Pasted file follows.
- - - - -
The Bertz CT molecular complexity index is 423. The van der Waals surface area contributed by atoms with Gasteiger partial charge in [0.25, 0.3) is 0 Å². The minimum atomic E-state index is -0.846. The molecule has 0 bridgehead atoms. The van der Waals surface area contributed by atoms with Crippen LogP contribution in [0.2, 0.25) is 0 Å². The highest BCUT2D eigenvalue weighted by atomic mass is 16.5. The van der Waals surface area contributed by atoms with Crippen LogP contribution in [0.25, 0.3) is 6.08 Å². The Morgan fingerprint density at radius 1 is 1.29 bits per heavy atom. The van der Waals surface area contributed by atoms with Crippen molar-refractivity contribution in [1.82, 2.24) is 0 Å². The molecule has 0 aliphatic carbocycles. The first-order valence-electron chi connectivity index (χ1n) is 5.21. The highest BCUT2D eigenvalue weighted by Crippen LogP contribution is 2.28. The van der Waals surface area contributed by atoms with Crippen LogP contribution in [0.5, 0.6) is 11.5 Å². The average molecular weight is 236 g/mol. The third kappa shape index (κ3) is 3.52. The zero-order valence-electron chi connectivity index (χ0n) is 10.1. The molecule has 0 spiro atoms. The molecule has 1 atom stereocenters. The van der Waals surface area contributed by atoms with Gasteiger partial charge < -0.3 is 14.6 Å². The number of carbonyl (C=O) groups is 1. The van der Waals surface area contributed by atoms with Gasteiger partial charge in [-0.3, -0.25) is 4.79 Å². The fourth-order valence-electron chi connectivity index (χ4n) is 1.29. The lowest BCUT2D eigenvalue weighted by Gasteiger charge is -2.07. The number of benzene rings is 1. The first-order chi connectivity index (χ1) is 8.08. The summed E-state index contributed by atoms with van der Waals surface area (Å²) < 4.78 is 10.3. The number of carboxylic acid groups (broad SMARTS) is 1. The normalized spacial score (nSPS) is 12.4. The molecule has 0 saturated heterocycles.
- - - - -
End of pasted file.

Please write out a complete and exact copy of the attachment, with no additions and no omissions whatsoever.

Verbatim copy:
The Bertz CT molecular complexity index is 423. The van der Waals surface area contributed by atoms with Gasteiger partial charge in [0.25, 0.3) is 0 Å². The minimum atomic E-state index is -0.846. The molecule has 0 bridgehead atoms. The van der Waals surface area contributed by atoms with Crippen LogP contribution in [0.2, 0.25) is 0 Å². The highest BCUT2D eigenvalue weighted by atomic mass is 16.5. The van der Waals surface area contributed by atoms with Crippen LogP contribution in [0.25, 0.3) is 6.08 Å². The Morgan fingerprint density at radius 1 is 1.29 bits per heavy atom. The van der Waals surface area contributed by atoms with Crippen molar-refractivity contribution in [1.82, 2.24) is 0 Å². The molecule has 0 aliphatic carbocycles. The first-order valence-electron chi connectivity index (χ1n) is 5.21. The highest BCUT2D eigenvalue weighted by Crippen LogP contribution is 2.28. The van der Waals surface area contributed by atoms with Crippen LogP contribution in [0.5, 0.6) is 11.5 Å². The average molecular weight is 236 g/mol. The third kappa shape index (κ3) is 3.52. The zero-order valence-electron chi connectivity index (χ0n) is 10.1. The molecule has 0 spiro atoms. The molecule has 1 atom stereocenters. The van der Waals surface area contributed by atoms with Gasteiger partial charge < -0.3 is 14.6 Å². The number of carbonyl (C=O) groups is 1. The van der Waals surface area contributed by atoms with Gasteiger partial charge in [-0.3, -0.25) is 4.79 Å². The fourth-order valence-electron chi connectivity index (χ4n) is 1.29. The lowest BCUT2D eigenvalue weighted by Gasteiger charge is -2.07. The number of benzene rings is 1. The first-order chi connectivity index (χ1) is 8.08. The summed E-state index contributed by atoms with van der Waals surface area (Å²) < 4.78 is 10.3. The number of carboxylic acid groups (broad SMARTS) is 1. The normalized spacial score (nSPS) is 12.4. The molecule has 0 saturated heterocycles.